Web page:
Families of the Salt River Pima-Maricopa Indian Community attended the 2015 Family Health and Wellness Fair at the Salt River Community Building on the evening of March 24. Many tribal departments and vendors set up booths for everyone to visit to get information on health and wellness.
Attendees enjoyed dinner, games, entertainment and a complimentary back massage. This year a little more than 230 people walked through the doors. The free dinner was offered to the first 150 people who came in after 3 p.m. Rachel Seepie of the Salt River Fitness Center led a Zumba demonstration, and prize raffles also took place.
The planning for the Health and Wellness Fair began back in October. SRPMIC Education Department Food Services Manager Joni Andreas contacted MaryLynn Marshburn, health educator, and Catherine Hacker, R.N., of the Clinical Services Program.
This was the first time that the SRPMIC Department of Health and Human Services, Education Department, Education’s School Wellness Program and Health and Human Services-Health Education collaborated to put on a wellness fair for the Community.
“I had reached out to the two ladies to see if they would like to combine the school wellness and Community wellness [programs]. I thought the Wellness Fair went very well; working together with MaryLynn and Catherine has been a good combination,” said Andreas.
In the beginning of this school year, the WellPath Community Wellness Fair was held at Salt River High School, and Andreas thought the departments could work together someday to get more health information out to the Community.
“I’m sure we could never have too much on this topic, but working together has been beneficial for Community, I think,” said Andreas. Students need to know the importance of starting a healthy lifestyle that could and should stay with them for a lifetime.”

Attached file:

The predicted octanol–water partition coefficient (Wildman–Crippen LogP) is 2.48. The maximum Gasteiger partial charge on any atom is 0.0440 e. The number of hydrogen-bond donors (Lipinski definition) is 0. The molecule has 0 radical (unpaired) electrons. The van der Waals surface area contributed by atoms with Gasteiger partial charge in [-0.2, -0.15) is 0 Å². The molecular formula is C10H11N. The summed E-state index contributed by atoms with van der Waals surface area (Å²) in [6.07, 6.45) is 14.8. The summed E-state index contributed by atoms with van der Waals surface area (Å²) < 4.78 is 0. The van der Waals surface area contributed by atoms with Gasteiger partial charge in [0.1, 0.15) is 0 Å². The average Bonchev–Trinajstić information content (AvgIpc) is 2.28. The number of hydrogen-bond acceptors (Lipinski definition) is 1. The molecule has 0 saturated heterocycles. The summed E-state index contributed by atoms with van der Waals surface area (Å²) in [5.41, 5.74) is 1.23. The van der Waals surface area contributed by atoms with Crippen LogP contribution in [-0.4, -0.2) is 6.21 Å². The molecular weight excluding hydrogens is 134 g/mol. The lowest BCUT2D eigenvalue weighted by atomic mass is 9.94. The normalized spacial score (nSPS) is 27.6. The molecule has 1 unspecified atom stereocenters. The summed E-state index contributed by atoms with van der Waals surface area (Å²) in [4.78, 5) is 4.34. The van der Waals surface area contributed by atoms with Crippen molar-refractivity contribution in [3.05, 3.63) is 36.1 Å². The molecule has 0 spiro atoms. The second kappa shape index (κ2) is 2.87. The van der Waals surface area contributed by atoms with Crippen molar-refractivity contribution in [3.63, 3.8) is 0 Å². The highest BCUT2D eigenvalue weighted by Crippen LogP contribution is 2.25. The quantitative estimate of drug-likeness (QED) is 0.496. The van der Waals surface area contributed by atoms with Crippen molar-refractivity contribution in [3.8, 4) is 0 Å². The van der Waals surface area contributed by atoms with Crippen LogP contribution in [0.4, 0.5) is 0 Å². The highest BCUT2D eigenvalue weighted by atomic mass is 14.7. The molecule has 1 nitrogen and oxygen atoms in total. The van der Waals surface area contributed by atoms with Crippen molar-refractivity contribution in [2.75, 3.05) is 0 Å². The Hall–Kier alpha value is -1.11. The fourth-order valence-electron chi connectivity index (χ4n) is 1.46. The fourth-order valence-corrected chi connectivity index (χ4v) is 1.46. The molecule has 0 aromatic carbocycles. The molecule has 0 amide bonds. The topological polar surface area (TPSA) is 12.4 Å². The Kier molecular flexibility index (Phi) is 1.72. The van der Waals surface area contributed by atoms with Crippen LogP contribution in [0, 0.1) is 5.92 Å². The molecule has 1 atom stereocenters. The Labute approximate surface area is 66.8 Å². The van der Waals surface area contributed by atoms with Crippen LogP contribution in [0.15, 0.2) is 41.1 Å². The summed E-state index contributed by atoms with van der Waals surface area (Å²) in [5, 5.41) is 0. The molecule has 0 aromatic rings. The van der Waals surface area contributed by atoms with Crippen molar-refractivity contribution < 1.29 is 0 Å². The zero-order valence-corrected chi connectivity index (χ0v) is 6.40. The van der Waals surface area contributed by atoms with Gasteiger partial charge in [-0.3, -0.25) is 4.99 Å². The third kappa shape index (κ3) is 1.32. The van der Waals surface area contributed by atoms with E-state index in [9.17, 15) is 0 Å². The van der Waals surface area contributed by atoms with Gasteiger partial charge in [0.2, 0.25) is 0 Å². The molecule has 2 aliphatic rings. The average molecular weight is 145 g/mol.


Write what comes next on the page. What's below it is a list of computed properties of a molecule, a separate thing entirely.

Andreas said she is proud of the schools’ participation in the Family Health and Wellness Fair and of how the children of the Early Childhood Education Center created beautiful handmade health books. Members of the Salt River High School Student Council and ROTC also participated in the fair.
“Being active is what it is all about, and I’m happy for all of the parents and grandparents coming out and getting involved,” said Andreas. “We are hoping for a bigger and better event next year so students can show what they are learning.”
Schools all over the country, including Salt River schools, have been going through many changes to comply with new National School Lunch Program rules for serving more healthful menu items. School lunches now contain more whole-grain foods and more fruits and vegetables. Andreas recalled how one day the school served tater tots made from sweet potatoes, and some kids asked why the tater tots were orange.
“They were surprised to know it was [made from] a sweet potato. Everyone thought it was pretty good,” said Andreas. “The National School Lunch Program [wants schools to] serve vegetable subgroups of red/orange, dark green, bean, starch and others [each] week. Sweet potato is a red/orange vegetable. We serve a slush cup made from 100 percent fruit juice. We also serve whole-grain cheese crackers and whole-grain animal crackers, which students get for snacks.”
About the Health and Wellness Fair, Marshburn said, “It was a fantastic event! I would like to thank all the departments who participated and helped out. I would like to also thank the Public Works Department for all their help, and Salt River Elementary School principal Erik Haarstad and SRPMIC Vice-President Martin Harvier.”
The SRPMIC departments and other vendors represented at the event were chiropractor Abbas Khayami, D.C., and his massage therapist, who gave the free massages; the Barrow Neurological Institute; Salt River Diabetes Program; DHHS benefits coordinators; Rousseau Farms, which gave away free produce; SRES kindergarten teacher Dawn Burstyn-Meyers, showing the books made by her kindergarten class; Salt River Public Health Nurse/Community Health representatives; the Early Childhood Education Center; Salt River High School; SRPMIC Food Services; the Cultural Resources Department; Salt River Behavioral Health; and Salt River Royalty.